a guide on how to drive in snow and ice

"Please avoid all unessential journeys and only drive if it is absolutely necessary."
Every winter we seem to hear the same warning from news readers and see pictures of rows and rows of cars stuck in snow and ice, abandoned by drivers who not prepared when they set off in the morning.
Therefore, anyone who has taken lessons not driven in the snow, should read our handy guide below and try to remember each point to ensure they do not suffer the same fate as many of the stranded drivers we all see on the news each year.
? The first point in all of this is, take the advice of the weather people and news readers and only set off if the journey is 100% essential and cannot be avoided.
? Make sure you make extra time for any journey. If it is a 20 minute journey I would leave 20 minutes early, this is to allow for yourself to take it nice and steady, to account for extra traffic and for your car to warm up before you set off.
? Make sure you turn the engine on before you de-ice the car. This way the engine can warm up a bit and it more ready for driving.
? Scrape and de-ice the car 100% properly. Get all of the front, side and back windows and mirrors. Scrape it using a scraper where possible as de-icer can sometimes leave a residue (it is always worth having a tin in the car though).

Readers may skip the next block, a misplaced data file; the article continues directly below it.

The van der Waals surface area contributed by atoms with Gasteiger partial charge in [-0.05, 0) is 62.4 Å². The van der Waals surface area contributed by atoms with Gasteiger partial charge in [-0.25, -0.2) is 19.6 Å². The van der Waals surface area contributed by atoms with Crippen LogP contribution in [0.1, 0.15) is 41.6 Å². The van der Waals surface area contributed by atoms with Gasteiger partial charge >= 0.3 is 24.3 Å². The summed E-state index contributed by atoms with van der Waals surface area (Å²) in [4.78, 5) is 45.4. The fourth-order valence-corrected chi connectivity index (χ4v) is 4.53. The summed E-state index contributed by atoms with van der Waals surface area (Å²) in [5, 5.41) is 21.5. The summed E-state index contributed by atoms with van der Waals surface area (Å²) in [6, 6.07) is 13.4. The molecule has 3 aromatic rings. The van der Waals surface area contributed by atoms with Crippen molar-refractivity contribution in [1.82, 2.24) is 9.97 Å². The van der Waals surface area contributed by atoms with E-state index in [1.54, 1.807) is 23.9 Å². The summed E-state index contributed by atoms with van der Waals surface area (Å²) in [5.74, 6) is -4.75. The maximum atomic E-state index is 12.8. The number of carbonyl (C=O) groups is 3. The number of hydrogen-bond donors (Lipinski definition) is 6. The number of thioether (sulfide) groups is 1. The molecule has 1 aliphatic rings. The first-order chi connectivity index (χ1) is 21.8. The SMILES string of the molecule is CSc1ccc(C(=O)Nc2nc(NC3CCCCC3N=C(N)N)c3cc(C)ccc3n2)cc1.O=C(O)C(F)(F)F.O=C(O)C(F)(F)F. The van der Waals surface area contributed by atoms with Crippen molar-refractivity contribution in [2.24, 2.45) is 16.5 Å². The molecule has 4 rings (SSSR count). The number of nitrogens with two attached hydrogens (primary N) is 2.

? Check your tire treads at the beginning and end of each journey. If they look worn or split. Get them replaced asap.
? Drive very slowly, in a high gear to prevent wheel spinning.
? Your steering will feel light so make sure your speed is slow enough that you are in control of it.
? Where possible, select second gear when pulling off.
? Try to drive at a consistent speed. This way you will be in more control.
? Make sure you have plenty of fuel in the tank and windscreen cleaner in the washers.
? Do not drive in wellies. Make sure you keep a spare pair of dry shoes in the car so your feet don’t slip off the pedals.
? Prepare for the worst. Pack an extra coat, blanket, water, food and shovel. If you get stranded you want to be prepared.
? Ensure someone at your end destination knows you are setting off and what route you are taking. Keep your phone with you and charged at all times.
? Check the weather forecasts and traffic reports before you leave.
? When driving down hill, select a low gear and let the car control the speed of descent.
? In normal conditions, the distance to the car in front should extend from one car length for every 10mph of speed to two or three car lengths depending on just how bad conditions are. For example, on snow and ice, cars traveling 40mph should be at least 8 to 12 car lengths apart.